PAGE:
• The repeal by this Act of Chapter 708, Transportation Code, applies to any surcharge pending on the effective date of this Act, regardless of whether the surcharge was imposed before that date.21
  • The Department of Public Safety shall reinstate any driver’s license that is suspended under Section 708.152, Transportation Code, as of the effective date of this Act if the only reason the driver’s license was suspended is a failure to pay a surcharge under Chapter 708, Transportation Code.22

Effective Dates

Both HB 3582 and 2048 took effect on September 1, 2019.23 The punishment amendments apply only to offenses committed on or after that date.24 Because the nondisclosure amendments are silent about their operation, unfortunately they are “presumed to be prospective in operation.”25

Important Takeaways

  • Interlock now required on all felony DWI-related offenses, and subsequent DWIs, but magistrates may not require if not in the interest of justice;
  • Deferred adjudication available only on DWI-first and under 0.15 offenses (plus numerous other disqualifying factors);
  • Changes to nondisclosure eligibility;
  • Mandatory massive fines upon “final convictions” for DWI; and
  • Surcharges and related suspensions are eliminated.

Notes

1. The authors would like to thank Dustin Hoffman, Law Clerk at Westfall Sellers and 2020 Texas A&M School of Law J.D. Candidate, for helping to write this article.

2. Acts 2019, 86th Leg., R.S., 2019 Tex. Sess. Law Serv. ch. 1094 (West, Westlaw) (hereinafter HB 2048).

3. Acts 2019, 86th Leg., R.S., 2019 Tex. Sess. Law Serv. ch. 1298 (West, Westlaw) [hereinafter HB 3582].

4. HB 3582 § 1 (codified at Tex. Code Crim. Proc. Ann. art. 17.441(a)).

5. Tex. Code Crim. Proc. Ann. art. 17.441(c) (West 2019).

6. Id. art. 17.441(b).

7. HB 3582 § 2 (codified at Tex. Code Crim. Proc. Ann. art. 42A.102(b)).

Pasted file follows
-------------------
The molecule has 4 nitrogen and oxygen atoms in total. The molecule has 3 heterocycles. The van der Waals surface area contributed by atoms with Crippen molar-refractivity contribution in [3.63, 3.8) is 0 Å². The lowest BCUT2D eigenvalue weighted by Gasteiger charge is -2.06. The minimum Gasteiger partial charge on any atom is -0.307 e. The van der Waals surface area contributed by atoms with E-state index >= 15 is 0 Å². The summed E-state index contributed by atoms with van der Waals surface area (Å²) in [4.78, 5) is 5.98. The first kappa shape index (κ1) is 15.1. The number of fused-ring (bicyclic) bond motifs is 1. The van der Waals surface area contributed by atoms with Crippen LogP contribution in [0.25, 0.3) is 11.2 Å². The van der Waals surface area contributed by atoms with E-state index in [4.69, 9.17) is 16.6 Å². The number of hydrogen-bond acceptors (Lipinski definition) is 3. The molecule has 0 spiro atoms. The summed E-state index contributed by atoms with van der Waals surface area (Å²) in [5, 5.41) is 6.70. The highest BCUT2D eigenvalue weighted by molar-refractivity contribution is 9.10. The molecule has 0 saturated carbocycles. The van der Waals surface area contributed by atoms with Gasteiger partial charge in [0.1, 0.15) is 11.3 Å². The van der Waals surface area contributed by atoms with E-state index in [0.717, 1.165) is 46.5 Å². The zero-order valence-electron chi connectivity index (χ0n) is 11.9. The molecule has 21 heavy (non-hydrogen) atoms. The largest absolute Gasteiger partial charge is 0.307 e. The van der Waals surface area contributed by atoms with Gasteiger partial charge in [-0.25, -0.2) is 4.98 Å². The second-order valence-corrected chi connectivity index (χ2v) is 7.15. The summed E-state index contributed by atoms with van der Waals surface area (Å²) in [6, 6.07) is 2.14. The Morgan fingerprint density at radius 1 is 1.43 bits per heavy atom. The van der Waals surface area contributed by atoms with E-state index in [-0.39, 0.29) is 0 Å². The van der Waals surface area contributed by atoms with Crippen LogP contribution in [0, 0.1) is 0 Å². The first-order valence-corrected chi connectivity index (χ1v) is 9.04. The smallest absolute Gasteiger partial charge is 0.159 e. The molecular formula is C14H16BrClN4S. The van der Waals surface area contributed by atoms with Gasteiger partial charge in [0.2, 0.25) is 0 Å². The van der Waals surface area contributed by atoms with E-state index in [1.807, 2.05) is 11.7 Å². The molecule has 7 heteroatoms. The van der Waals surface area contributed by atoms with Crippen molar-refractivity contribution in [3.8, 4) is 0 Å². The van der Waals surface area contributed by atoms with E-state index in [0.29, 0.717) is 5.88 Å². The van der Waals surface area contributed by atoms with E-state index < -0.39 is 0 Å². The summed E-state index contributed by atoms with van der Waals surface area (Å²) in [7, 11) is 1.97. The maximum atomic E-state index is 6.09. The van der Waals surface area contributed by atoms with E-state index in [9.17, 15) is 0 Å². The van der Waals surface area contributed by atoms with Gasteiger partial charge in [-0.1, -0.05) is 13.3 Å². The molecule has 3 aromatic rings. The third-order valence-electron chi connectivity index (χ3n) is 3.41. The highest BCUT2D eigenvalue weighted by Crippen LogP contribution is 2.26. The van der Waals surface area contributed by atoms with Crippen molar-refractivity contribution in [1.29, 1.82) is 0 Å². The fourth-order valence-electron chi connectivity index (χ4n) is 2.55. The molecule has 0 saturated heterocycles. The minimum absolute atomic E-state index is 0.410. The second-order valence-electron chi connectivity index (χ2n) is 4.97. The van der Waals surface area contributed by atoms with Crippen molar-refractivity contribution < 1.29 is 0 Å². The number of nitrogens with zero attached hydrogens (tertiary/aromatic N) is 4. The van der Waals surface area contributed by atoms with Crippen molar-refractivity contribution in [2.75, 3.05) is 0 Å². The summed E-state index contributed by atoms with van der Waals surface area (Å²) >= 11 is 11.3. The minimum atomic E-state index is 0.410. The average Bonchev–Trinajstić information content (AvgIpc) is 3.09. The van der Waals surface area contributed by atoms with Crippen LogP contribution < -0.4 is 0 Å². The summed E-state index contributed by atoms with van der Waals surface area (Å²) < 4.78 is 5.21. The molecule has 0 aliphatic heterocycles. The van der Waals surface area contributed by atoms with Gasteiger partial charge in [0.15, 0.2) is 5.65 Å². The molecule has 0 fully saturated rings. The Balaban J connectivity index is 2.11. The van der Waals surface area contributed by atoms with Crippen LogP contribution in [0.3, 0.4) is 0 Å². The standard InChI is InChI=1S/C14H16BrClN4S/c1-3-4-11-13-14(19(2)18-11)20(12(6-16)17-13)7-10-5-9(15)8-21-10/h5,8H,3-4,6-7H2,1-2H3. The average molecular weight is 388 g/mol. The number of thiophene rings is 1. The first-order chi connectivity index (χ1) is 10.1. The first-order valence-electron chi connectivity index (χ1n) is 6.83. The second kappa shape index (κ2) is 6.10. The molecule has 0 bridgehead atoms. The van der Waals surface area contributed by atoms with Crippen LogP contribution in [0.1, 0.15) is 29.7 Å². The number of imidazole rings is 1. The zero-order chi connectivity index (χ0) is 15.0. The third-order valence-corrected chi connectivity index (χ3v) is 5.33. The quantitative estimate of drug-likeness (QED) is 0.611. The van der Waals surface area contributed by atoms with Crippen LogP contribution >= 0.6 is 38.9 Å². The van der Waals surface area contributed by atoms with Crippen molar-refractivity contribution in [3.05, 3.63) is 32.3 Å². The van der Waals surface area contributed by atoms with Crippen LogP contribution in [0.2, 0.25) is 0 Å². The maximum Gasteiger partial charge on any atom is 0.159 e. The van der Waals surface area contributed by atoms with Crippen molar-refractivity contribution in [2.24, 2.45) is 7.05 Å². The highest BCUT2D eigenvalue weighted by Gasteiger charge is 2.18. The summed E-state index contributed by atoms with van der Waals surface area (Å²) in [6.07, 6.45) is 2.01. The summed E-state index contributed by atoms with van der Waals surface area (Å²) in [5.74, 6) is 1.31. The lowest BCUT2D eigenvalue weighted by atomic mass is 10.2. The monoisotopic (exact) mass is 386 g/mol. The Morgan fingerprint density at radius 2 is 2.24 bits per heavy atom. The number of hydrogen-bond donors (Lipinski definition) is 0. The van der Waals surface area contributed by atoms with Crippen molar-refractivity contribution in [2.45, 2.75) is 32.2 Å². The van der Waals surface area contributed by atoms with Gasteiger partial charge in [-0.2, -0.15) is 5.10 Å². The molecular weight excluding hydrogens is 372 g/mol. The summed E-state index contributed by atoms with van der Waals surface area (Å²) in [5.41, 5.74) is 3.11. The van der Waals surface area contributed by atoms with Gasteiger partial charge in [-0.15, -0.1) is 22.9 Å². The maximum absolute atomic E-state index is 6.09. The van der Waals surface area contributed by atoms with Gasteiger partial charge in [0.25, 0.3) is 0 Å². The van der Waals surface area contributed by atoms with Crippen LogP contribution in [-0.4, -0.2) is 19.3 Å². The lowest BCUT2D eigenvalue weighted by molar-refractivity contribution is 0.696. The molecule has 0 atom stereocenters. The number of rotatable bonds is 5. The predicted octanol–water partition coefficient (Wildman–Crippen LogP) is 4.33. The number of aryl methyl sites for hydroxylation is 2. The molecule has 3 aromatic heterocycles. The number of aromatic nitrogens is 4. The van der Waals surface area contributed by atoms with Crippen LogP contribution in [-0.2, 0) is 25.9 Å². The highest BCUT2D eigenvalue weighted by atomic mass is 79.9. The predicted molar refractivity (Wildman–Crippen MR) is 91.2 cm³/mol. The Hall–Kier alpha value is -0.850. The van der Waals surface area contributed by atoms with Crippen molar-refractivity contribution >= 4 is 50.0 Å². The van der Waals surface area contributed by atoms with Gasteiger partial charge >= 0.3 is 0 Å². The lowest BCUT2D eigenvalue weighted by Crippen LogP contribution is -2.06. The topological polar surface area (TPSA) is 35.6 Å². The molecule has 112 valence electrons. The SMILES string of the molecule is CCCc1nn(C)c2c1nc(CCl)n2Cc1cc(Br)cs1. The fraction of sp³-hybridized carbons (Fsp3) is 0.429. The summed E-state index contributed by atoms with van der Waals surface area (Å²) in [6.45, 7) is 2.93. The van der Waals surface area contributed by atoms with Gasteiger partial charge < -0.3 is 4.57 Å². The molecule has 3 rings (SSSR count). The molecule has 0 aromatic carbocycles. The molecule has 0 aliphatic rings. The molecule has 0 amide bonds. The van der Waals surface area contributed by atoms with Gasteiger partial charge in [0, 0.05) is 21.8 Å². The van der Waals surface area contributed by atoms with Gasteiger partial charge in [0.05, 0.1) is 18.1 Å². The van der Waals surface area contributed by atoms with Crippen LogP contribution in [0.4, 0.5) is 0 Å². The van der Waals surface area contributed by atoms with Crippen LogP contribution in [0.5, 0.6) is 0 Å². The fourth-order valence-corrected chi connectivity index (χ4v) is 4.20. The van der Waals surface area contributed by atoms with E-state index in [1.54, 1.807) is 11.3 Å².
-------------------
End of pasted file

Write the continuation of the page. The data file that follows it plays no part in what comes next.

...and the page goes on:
8. Id. § 3 (codified at Tex. Code Crim. Proc. Ann. art. 42A.408(e-1)–(e-2)).

9. Id.

10. See id. §§ 4–6.

11. Id. § 6 (codified at Tex. Gov’t Code § 411.0726(a)). The cross-referenced provision reads: “If a judge places on deferred adjudication community supervision a defendant charged with a misdemeanor other than a misdemeanor under Chapter 20 [kidnapping, unlawful restraint, & smuggling of persons], 21 [sexual offenses], 22 [assaultive offenses], 25 [offenses against the family], 42 [disorderly conduct & related offenses], 43 [public indecency], 46 [weapons offenses], or 71 [organized crime], Penal Code, the judge shall make an affirmative finding of fact and file a statement of that affirmative finding with the papers in the case if the judge determines that it is not in the best interest of justice that the defendant receive an automatic order of nondisclosure under Section 411.072 [Procedure for Deferred Adjudication Community Supervision; Certain Nonviolent Misdemeanors], Government Code.” Tex. Code Crim. Proc. Ann. art. 42A.105(f).

12. HB 3582 § 6 (codified at Tex. Gov’t Code § 411.0726(b)).

13. Id. (codified at Tex. Gov’t Code § 411.0726(f)).

14. Id. (codified at Tex. Gov’t Code § 411.0726(e)).

15. See HB 2048 § 14 (codified at Tex. Transp. Code § 709.001 et seq.).

16.Cf. Ex parte Pue, 552 S.W.3d 226, 235 (Tex. Crim. App.), reh’g denied (May 23, 2018) (“In this case, because Applicant had been placed on probation for his 2007 California felony conviction, and probation had not been revoked at the time that he was sentenced in this case in 2008, his 2007 California conviction was not “final” under Texas law, and thus it could not be used to enhance his sentence in this case.”).

17. See House Comm. on Homeland Sec. & Pub. Safety, Bill Analysis, Tex. H.B. 2048, 86th Leg., R.S., at 4 (2019) (“A county or municipality could retain 4 percent of the collected money as a service fee and could retain any accrued interest. . . . Out of the fines collected for the offense of driving while intoxicated, 80 percent would be deposited to the general revenue fund and 20 percent would be deposited to the Designated Trauma Facility and EMS Account.”).

18. HB 2048 § 14 (codified at Tex. Transp. Code § 709.001(c)).

19. Id. (codified at Tex. Transp. Code § 709.001(d)).

20. Id. § 15.

21. Id. § 16(a).

22. Id. § 16(b).

23. HB 3582 § 9; HB 2048 § 17.

24. HB 3582 § 8(b).

25. Tex. Gov’t Code § 311.022 (West 2019).